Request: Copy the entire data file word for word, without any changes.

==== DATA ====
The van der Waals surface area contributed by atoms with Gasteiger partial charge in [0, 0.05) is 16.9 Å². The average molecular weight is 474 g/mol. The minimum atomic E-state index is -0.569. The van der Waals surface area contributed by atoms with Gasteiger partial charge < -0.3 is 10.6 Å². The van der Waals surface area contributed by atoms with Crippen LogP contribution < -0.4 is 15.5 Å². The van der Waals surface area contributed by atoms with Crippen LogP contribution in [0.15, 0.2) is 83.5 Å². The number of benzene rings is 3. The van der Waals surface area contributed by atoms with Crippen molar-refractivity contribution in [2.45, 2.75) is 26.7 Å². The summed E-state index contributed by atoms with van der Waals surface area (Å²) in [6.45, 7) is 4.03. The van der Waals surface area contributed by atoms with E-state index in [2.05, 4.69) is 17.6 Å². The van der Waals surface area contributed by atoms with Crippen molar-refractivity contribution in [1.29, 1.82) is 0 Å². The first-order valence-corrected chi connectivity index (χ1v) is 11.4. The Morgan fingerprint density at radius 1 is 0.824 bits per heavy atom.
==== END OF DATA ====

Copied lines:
The van der Waals surface area contributed by atoms with Gasteiger partial charge in [0, 0.05) is 16.9 Å². The average molecular weight is 474 g/mol. The minimum atomic E-state index is -0.569. The van der Waals surface area contributed by atoms with Gasteiger partial charge < -0.3 is 10.6 Å². The van der Waals surface area contributed by atoms with Crippen LogP contribution < -0.4 is 15.5 Å². The van der Waals surface area contributed by atoms with Crippen LogP contribution in [0.15, 0.2) is 83.5 Å². The number of benzene rings is 3. The van der Waals surface area contributed by atoms with Crippen molar-refractivity contribution in [2.45, 2.75) is 26.7 Å². The summed E-state index contributed by atoms with van der Waals surface area (Å²) in [6.45, 7) is 4.03. The van der Waals surface area contributed by atoms with E-state index in [2.05, 4.69) is 17.6 Å². The van der Waals surface area contributed by atoms with Crippen molar-refractivity contribution in [1.29, 1.82) is 0 Å². The first-order valence-corrected chi connectivity index (χ1v) is 11.4. The Morgan fingerprint density at radius 1 is 0.824 bits per heavy atom.